Despite fierce and widespread opposition, FCC moves forward with plan to do worse than nothing on net neutrality

by Andrew Selbst, guest blogger

A few weeks ago, the FCC Chairman Tom Wheeler proposed a new “net neutrality” plan which is clearly anything but. While the new proposal would prevent Internet Service Providers (ISPs) from blocking competitors’ websites outright, it would also permit ISPs to make agreements with services such as Netflix for internet “fast lanes,” so that the ISPs can prioritize their traffic in exchange for cash. Of course, any proposal that allows ISPs to offer fast lanes means that the other services that cannot afford to pay, such as smaller startups and journalism outlets, will receive slow lanes by comparison. 

Yesterday, despite widespread opposition from both sides of the political aisle, a slew of tech companies, and the protestors literally camped outside of the FCC, the Commission moved forward with the proposal. While Democratic Commissioner Jessica Rosenworcel has voiced some opposition to the plan, wishing Chairman Wheeler had delayed the decision to continue talking with consumers, the vote passed 3-2 along party lines to open the proposed rules for comment.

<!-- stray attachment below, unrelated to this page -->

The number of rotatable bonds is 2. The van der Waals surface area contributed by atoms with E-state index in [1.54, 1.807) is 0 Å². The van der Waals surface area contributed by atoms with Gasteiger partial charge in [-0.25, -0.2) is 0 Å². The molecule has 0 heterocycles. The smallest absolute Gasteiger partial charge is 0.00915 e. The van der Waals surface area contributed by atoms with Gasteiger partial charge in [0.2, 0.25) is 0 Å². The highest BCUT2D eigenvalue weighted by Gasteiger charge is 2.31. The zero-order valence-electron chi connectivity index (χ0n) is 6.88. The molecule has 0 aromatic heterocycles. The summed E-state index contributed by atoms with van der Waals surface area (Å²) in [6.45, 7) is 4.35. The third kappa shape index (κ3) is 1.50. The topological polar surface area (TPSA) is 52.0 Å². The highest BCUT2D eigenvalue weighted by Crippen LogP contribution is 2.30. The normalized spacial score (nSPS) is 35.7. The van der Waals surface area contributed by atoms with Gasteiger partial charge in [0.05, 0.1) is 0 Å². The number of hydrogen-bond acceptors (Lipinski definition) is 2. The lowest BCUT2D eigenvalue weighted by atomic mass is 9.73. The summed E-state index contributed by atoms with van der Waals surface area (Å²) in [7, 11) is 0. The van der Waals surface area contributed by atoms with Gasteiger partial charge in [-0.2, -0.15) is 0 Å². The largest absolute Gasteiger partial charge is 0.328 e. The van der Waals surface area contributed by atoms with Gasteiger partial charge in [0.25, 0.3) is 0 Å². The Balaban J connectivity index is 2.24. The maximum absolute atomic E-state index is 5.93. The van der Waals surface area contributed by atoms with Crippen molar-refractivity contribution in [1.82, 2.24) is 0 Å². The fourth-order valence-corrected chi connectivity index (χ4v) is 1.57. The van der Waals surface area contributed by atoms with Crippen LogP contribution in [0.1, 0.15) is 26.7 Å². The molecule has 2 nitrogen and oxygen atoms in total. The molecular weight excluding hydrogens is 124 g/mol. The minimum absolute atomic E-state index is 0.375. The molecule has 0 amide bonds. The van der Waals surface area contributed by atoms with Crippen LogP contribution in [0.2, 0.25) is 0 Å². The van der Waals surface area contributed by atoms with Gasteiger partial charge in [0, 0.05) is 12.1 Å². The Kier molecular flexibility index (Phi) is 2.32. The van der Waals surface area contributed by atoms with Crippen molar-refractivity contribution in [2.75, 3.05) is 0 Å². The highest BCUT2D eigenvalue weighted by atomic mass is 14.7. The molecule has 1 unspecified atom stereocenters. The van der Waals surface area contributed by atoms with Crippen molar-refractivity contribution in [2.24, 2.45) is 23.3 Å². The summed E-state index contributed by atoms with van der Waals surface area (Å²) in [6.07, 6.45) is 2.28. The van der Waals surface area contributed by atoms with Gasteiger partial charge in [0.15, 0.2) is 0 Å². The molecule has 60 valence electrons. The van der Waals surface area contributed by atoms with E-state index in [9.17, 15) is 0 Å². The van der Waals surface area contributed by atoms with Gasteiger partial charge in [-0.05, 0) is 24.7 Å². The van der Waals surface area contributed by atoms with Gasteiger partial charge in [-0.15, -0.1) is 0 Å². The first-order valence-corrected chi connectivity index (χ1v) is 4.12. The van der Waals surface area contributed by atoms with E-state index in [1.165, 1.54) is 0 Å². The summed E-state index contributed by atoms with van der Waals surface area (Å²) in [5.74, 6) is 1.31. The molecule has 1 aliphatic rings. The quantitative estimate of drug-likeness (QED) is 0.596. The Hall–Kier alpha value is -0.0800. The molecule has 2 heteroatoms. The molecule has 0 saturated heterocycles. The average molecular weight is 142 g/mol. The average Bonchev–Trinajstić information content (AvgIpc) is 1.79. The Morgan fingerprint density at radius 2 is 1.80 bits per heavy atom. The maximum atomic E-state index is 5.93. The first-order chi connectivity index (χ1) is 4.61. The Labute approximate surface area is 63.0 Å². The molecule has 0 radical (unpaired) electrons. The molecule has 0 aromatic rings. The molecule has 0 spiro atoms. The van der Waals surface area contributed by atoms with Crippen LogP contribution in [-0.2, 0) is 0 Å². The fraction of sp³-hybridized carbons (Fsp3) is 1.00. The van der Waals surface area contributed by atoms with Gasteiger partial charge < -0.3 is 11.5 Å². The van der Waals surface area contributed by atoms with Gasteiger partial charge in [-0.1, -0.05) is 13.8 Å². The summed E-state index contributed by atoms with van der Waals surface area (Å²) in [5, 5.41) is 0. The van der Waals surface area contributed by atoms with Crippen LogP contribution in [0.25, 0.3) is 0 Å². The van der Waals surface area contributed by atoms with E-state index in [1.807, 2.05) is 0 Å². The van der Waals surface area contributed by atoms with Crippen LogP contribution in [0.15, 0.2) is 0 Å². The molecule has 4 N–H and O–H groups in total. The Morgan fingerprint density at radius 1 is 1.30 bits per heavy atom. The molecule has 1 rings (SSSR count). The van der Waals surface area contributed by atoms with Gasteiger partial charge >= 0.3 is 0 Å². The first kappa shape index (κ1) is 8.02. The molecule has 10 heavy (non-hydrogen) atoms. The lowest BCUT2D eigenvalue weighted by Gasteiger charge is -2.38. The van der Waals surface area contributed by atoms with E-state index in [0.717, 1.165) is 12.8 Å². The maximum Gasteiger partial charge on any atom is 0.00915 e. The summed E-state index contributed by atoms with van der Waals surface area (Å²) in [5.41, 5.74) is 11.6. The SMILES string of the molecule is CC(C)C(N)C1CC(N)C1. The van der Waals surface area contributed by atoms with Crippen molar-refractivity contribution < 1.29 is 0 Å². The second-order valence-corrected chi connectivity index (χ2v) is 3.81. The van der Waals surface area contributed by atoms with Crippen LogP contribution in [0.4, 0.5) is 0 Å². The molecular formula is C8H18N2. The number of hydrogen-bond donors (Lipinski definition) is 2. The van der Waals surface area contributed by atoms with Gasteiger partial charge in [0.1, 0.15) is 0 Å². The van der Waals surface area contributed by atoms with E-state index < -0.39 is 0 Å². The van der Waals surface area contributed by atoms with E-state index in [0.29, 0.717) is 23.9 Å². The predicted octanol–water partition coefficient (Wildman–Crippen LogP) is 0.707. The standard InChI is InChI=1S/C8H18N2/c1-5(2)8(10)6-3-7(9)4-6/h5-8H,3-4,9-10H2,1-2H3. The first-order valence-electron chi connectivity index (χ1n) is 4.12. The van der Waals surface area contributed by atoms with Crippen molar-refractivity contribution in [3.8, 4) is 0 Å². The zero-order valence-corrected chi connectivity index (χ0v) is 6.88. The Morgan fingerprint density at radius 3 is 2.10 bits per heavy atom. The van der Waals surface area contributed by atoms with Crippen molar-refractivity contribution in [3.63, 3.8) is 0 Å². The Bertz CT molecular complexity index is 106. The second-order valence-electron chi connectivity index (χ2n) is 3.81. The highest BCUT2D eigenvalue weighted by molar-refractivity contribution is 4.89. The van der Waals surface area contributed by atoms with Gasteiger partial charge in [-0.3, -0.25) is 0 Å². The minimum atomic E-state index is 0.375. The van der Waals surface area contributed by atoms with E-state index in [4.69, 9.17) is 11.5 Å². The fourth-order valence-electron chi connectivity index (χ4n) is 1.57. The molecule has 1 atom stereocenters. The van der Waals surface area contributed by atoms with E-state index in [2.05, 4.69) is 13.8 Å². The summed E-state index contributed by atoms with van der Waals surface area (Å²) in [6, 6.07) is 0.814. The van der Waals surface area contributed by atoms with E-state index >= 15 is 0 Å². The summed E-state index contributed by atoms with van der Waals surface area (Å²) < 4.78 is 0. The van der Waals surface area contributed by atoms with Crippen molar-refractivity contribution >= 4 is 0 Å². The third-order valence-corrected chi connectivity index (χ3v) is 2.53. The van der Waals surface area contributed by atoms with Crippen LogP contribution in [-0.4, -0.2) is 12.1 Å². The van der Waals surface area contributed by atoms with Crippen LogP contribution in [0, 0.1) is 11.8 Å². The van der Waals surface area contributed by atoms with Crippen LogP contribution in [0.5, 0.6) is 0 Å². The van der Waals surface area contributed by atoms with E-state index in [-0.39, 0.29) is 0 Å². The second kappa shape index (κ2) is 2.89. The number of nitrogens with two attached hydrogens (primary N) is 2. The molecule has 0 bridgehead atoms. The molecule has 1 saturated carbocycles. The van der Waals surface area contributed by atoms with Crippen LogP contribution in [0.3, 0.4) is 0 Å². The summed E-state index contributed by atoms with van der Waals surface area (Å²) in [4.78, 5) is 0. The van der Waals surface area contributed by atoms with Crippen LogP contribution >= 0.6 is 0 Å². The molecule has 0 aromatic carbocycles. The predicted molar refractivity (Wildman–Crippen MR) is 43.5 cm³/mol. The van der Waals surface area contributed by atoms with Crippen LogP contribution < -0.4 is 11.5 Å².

Thus, the FCC is currently seeking public comments about both the fast lane policy and the legal authority (or lack thereof) that the Commission has to promulgate these rules under Section 706 of the Telecommunications Act. In response to the opposition, Chairman Wheeler did expand the scope of the desired comments to include the possibility of reclassification under Title II of the Communications Act. (The Notice of Proposed Rulemaking is here.) As I said in my previous post on the topic, any attempt to impose net neutrality without reclassifying is doomed to failure. Unfortunately, the lesson Chairman Wheeler seems to have taken away from this fact is that net neutrality should be abandoned, not that the FCC should reclassify broadband services. Hopefully he can be convinced otherwise by the torrent of comments he is sure to receive in the next sixty days.

The initial comment period is open until July 15. If you wish to submit a comment on this plan, this post tells you how. For other possible kinds of action, including phone calls and letters, go here.

Leave a Reply

Your email address will not be published. Required fields are marked *